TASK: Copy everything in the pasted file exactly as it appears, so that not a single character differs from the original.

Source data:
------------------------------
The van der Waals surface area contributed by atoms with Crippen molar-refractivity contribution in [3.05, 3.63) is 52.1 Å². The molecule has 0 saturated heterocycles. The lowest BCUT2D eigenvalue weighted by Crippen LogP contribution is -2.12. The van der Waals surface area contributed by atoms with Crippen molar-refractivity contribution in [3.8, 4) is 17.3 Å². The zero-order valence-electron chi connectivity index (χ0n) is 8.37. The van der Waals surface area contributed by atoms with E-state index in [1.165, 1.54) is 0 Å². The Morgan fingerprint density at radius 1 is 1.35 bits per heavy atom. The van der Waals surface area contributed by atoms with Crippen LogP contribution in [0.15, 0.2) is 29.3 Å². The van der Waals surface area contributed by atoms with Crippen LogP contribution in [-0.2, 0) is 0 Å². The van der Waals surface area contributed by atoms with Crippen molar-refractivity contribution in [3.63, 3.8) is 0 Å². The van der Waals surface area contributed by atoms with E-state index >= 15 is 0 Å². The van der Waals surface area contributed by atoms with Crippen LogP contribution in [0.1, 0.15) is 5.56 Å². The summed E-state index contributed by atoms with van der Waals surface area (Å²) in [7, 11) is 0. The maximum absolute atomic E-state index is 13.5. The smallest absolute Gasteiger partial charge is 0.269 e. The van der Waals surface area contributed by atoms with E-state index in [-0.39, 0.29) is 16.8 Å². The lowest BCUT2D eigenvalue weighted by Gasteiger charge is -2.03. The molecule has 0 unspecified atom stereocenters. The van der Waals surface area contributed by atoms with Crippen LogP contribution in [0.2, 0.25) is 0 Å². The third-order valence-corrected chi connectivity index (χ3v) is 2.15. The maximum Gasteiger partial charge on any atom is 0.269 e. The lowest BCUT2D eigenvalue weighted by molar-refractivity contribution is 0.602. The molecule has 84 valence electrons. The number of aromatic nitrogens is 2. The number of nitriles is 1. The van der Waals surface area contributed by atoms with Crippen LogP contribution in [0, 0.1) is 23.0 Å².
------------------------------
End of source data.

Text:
The van der Waals surface area contributed by atoms with Crippen molar-refractivity contribution in [3.05, 3.63) is 52.1 Å². The molecule has 0 saturated heterocycles. The lowest BCUT2D eigenvalue weighted by Crippen LogP contribution is -2.12. The van der Waals surface area contributed by atoms with Crippen molar-refractivity contribution in [3.8, 4) is 17.3 Å². The zero-order valence-electron chi connectivity index (χ0n) is 8.37. The van der Waals surface area contributed by atoms with E-state index in [1.165, 1.54) is 0 Å². The Morgan fingerprint density at radius 1 is 1.35 bits per heavy atom. The van der Waals surface area contributed by atoms with Crippen LogP contribution in [0.15, 0.2) is 29.3 Å². The van der Waals surface area contributed by atoms with Crippen LogP contribution in [-0.2, 0) is 0 Å². The van der Waals surface area contributed by atoms with Crippen molar-refractivity contribution in [3.63, 3.8) is 0 Å². The van der Waals surface area contributed by atoms with E-state index >= 15 is 0 Å². The van der Waals surface area contributed by atoms with Crippen LogP contribution in [0.1, 0.15) is 5.56 Å². The summed E-state index contributed by atoms with van der Waals surface area (Å²) in [7, 11) is 0. The maximum absolute atomic E-state index is 13.5. The smallest absolute Gasteiger partial charge is 0.269 e. The van der Waals surface area contributed by atoms with E-state index in [-0.39, 0.29) is 16.8 Å². The lowest BCUT2D eigenvalue weighted by Gasteiger charge is -2.03. The molecule has 0 unspecified atom stereocenters. The van der Waals surface area contributed by atoms with Crippen LogP contribution in [0.2, 0.25) is 0 Å². The third-order valence-corrected chi connectivity index (χ3v) is 2.15. The maximum Gasteiger partial charge on any atom is 0.269 e. The lowest BCUT2D eigenvalue weighted by molar-refractivity contribution is 0.602. The molecule has 84 valence electrons. The number of aromatic nitrogens is 2. The number of nitriles is 1. The van der Waals surface area contributed by atoms with Crippen LogP contribution in [0, 0.1) is 23.0 Å².